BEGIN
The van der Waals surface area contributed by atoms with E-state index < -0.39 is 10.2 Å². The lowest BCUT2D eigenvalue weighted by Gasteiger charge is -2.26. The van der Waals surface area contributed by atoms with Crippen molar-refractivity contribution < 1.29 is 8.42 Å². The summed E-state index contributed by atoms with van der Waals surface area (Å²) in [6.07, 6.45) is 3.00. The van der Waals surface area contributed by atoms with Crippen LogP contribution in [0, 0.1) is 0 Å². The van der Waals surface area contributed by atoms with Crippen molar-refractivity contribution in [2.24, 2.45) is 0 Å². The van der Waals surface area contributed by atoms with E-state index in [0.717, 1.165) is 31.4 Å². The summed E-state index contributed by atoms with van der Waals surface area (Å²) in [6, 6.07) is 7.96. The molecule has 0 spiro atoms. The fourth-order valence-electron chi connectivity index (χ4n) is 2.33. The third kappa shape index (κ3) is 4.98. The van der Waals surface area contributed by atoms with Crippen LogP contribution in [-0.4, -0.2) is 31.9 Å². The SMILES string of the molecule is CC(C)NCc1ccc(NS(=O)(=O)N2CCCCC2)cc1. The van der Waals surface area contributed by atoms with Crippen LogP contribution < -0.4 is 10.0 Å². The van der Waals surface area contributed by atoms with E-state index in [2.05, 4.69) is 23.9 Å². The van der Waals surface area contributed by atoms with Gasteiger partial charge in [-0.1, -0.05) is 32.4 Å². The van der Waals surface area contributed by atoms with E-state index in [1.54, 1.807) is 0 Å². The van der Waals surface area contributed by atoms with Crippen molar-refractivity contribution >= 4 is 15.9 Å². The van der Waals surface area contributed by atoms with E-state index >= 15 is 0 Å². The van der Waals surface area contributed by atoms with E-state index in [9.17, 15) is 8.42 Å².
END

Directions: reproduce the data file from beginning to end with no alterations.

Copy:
The van der Waals surface area contributed by atoms with E-state index < -0.39 is 10.2 Å². The lowest BCUT2D eigenvalue weighted by Gasteiger charge is -2.26. The van der Waals surface area contributed by atoms with Crippen molar-refractivity contribution < 1.29 is 8.42 Å². The summed E-state index contributed by atoms with van der Waals surface area (Å²) in [6.07, 6.45) is 3.00. The van der Waals surface area contributed by atoms with Crippen LogP contribution in [0, 0.1) is 0 Å². The van der Waals surface area contributed by atoms with Crippen molar-refractivity contribution in [2.24, 2.45) is 0 Å². The van der Waals surface area contributed by atoms with E-state index in [0.717, 1.165) is 31.4 Å². The summed E-state index contributed by atoms with van der Waals surface area (Å²) in [6, 6.07) is 7.96. The molecule has 0 spiro atoms. The fourth-order valence-electron chi connectivity index (χ4n) is 2.33. The third kappa shape index (κ3) is 4.98. The van der Waals surface area contributed by atoms with Crippen LogP contribution in [-0.4, -0.2) is 31.9 Å². The SMILES string of the molecule is CC(C)NCc1ccc(NS(=O)(=O)N2CCCCC2)cc1. The van der Waals surface area contributed by atoms with Crippen LogP contribution < -0.4 is 10.0 Å². The van der Waals surface area contributed by atoms with E-state index in [2.05, 4.69) is 23.9 Å². The van der Waals surface area contributed by atoms with Gasteiger partial charge in [-0.1, -0.05) is 32.4 Å². The van der Waals surface area contributed by atoms with E-state index in [1.54, 1.807) is 0 Å². The van der Waals surface area contributed by atoms with Crippen molar-refractivity contribution >= 4 is 15.9 Å². The van der Waals surface area contributed by atoms with E-state index >= 15 is 0 Å². The van der Waals surface area contributed by atoms with E-state index in [9.17, 15) is 8.42 Å².